Source: MIL-OSI Submissions
Source: Reserve Bank of New Zealand
07 July 2021 – “The Reserve Bank of New Zealand – Te Pūtea Matua will be consulting extensively over the remainder of 2021 on issues key to the future of how New Zealanders pay and save, driven by its new stewardship mandate for cash and a broader currency system that supports the prosperity and wellbeing of New Zealanders,” confirmed Assistant Governor Christian Hawkesby today (Weds, 7 Jul ’21).
The Reserve Bank will be releasing a series of money and cash issues papers for feedback from August to November which are taking forward issues identified during Future of Cash consultations in 2019.
“We’ll be considering not only what we should be doing as steward, but what a resilient and stable cash and currency system in New Zealand might look like, and how we might best respond to digital innovations in money and payments,” says Mr Hawkesby who is also the Reserve Bank’s General Manager of Economics, Financial Markets and Banking.
“The first consultation will introduce and seek feedback on the broad concepts of money and cash stewardship, and outline specific topics to be covered in the rest of the series. Subsequent papers will look at the potential for a Central Bank Digital Currency (CBDC) to work alongside cash as government-backed money, issues arising from new electronic money forms including crypto assets (such as BitCoin) and stable coins (such as proposed by a Facebook-led consortium), and how the cash system might need to change to continue to meet the needs of users.
“While most of us are keen to pay electronically, we know from research we’ve published today, feedback, and news reports that some communities, personal and retail customers are struggling with the loss of cash and in-person banking services despite banks’ efforts to help them adapt.
“Despite less New Zealanders using physical cash, the ability to use it remains widely valued because it ensures inclusion, and gives everyone autonomy and choice in the way they pay and save.
“Knowing that the money held in our bank accounts can be withdrawn in central bank money backed by the New Zealand government – currently only available through physical cash – is an unspoken promise which helps promote trust in banks and the financial system. We are concerned that this promise is being weakened through reducing access to physical cash services due to falling branch and ATM numbers.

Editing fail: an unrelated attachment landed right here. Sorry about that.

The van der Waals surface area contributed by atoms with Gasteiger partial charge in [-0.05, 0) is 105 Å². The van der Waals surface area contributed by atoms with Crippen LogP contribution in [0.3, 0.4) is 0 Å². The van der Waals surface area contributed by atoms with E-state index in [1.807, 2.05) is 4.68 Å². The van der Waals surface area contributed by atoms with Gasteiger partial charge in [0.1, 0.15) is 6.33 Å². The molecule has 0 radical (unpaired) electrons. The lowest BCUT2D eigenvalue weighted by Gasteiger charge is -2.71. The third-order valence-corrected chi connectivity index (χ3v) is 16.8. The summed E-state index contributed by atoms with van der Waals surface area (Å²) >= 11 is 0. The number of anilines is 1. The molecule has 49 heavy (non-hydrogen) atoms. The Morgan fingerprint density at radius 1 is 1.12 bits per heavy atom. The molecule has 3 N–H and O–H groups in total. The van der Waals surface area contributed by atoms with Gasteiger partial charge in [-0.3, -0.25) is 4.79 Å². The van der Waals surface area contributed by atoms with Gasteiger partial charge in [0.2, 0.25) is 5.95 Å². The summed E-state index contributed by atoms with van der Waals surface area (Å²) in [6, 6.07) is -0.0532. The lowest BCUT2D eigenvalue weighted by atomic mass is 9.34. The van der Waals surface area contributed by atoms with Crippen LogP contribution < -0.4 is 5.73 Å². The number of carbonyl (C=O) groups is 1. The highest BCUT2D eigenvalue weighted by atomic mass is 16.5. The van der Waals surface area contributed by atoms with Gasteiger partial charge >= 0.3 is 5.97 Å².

“However, we also know that digital forms of payment are the preferred way of paying for the majority of us, and that the future will undoubtedly involve less cash. Our job is to ensure that these transitions work for all New Zealanders.
“The potential for a Central Bank Digital Currency to help address some of the downsides of reducing physical cash use and services is something we want to explore for New Zealand. A CBDC, similar to digital cash, might well be part of the solution, but we need to test our assessment of the issues and proposed approach before developing any firm proposals.
“We encourage those affected or interested in these issues to register on our website to be included in these consultations, during which we’ll be talking and travelling widely to hear from all the interests involved including diverse communities and customer types, along with cash, banking and fintech industries,” says Mr Hawkesby.
Research reports highlight cash use and service changes, and how we value cash
The Reserve Bank has published today a series of research reports prepared over the past six months looking at trends in cash and payments preferences and services, including the apparent impact of COVID-19, and why and how New Zealanders still value cash despite preferring electronic payments.
Cash and payments data update: COVID-19 special
The COVID-19 pandemic has accelerated the decline in transactional cash use, compounded by accelerating reductions in banks’ branch and cash services, and despite New Zealanders’ rush to cash in March 2020.
Comparison report: Cash use surveys 2017, 2019, 2020
Cash use survey 2020
The decline in cash users is reflected across a number of indicators, including the proportion of people who don’t hold cash in their wallet, and the number of people who are using cash less than they were 12 months ago. Increasing numbers of New Zealanders are using electronic payment options. In 2020, the trajectory of change in responses to some questions has increased dramatically.